The materialistic ontology succeeded beyond the wildest dreams of its proponents because mathematics gave the tools to control the ‘outer’ of nature – and there was no recognition of the ‘inner’ of nature. It also, incidentally gave the tools to manage people, in ways that did not need to take account of ‘inner’ factors such as justice, sanctity of life, beauty, goodness and truth even. The result is before our eyes, the ‘inner’ screaming for recognition as never before.

Yet it’s all ideas that are clearly not valid, if you just look at your self and your dog (or other living being).

Time to go back inward, individually and collectively to refind that beauty, goodness and truth.

With thanks to Maylinno’s post on the mind body connection
and Harald Walach’s paper on Inner Experience – Direct Access to Reality

Interview with René Descartes

I recently came across this interview, dated 2001/1649.

Interviewer: Bonjour, Monsieur Descartes. Can I call you René?

Descartes: Allô, allô. Mais of course!

Interviewer: I have come back from the twenty first century to ask you a few questions. People there are very interested in your ideas, but you have been getting some bad press lately. Are you happy to take part?

Descartes: I think so.

Read More »

Mind and Matter

According to Christian de Quincey (in his books Blind Spots) there are four basic philosophical/ontological ways of looking at the mind-matter conundrum. For simplicity I equate mind with consciousness and matter with energy (as per Einstein).

  1. Materialism. Everything is matter; mind is an emergent phenomenon.
  2. Idealism. Everything is ultimately mind. Matter emanates from mind or is an illusion (maya).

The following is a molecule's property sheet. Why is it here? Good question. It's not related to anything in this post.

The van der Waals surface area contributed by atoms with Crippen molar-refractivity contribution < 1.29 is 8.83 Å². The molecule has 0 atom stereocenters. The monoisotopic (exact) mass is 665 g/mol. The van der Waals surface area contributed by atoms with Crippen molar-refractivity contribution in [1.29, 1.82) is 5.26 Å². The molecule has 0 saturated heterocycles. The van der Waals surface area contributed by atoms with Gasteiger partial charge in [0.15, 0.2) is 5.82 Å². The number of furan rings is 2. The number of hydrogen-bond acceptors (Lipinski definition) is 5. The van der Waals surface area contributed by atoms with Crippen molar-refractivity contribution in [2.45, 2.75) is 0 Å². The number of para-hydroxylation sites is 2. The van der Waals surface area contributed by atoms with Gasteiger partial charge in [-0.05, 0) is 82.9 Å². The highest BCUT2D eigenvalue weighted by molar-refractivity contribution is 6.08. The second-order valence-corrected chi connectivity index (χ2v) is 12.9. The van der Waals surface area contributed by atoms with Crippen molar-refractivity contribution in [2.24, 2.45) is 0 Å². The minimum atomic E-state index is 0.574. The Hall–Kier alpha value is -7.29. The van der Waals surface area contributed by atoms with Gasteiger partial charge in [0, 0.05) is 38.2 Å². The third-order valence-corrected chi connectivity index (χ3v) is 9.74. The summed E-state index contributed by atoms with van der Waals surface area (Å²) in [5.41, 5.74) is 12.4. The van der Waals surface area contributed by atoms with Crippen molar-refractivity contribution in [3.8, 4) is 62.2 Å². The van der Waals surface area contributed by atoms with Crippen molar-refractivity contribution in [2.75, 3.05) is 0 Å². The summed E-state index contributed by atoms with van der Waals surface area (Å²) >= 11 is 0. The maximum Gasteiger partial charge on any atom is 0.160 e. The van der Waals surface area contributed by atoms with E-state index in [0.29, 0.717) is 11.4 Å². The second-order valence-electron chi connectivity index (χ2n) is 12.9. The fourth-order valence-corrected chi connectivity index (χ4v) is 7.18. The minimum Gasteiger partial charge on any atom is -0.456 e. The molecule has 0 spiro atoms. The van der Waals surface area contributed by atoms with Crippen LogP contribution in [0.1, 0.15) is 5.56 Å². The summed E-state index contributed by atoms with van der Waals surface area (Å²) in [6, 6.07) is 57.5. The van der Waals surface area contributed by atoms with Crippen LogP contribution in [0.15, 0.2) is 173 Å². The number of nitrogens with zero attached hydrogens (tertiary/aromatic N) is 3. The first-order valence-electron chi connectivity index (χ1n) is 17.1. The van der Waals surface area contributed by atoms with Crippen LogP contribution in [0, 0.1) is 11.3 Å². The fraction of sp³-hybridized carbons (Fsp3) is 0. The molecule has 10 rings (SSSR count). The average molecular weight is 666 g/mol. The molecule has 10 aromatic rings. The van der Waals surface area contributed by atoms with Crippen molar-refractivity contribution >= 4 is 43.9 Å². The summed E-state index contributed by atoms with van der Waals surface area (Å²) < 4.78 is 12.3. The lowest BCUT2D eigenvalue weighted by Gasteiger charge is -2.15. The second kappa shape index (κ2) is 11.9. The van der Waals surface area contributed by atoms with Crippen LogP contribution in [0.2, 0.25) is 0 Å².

3. Dualism. Everything is ultimately separable mind and matter. They represent separate domains.
  4. Panpsychism. Everything is ultimately inseparable. Mind and matter together constitute sentient energy, the inner and outer of the one reality. Mind pervades everything, even the smallest atoms.

So, which is the most likely? This is my take:

  1. Materialism really is a crazy hypothesis the more you think about it. How can consciousness ’emerge’ from matter? Which is the more real to you? Although currently in wide vogue, this is in my view the worst theory, and can cause immense damage to nature which is regarded as ‘inert’. This damage is what we see today.
  2. Idealism is sort of the opposite. It has a certain plausibility. How could we know if it were not true?
  3. Dualism seems inherently implausible. How could the two domains interact? This seems to require a third concept.
  4. Panpsychism seems entirely plausible, coming closest to ‘explaining’ the basics of the universe we see. In such a universe we are clearly both objectively and subjectively a part of the One.

You could regard this as a rather obscure philosophical debate. Should we be ‘mindful’ of it, and does it really ‘matter’? The damage being caused by materialism suggest it might actually be rather important to understand.

What do you think?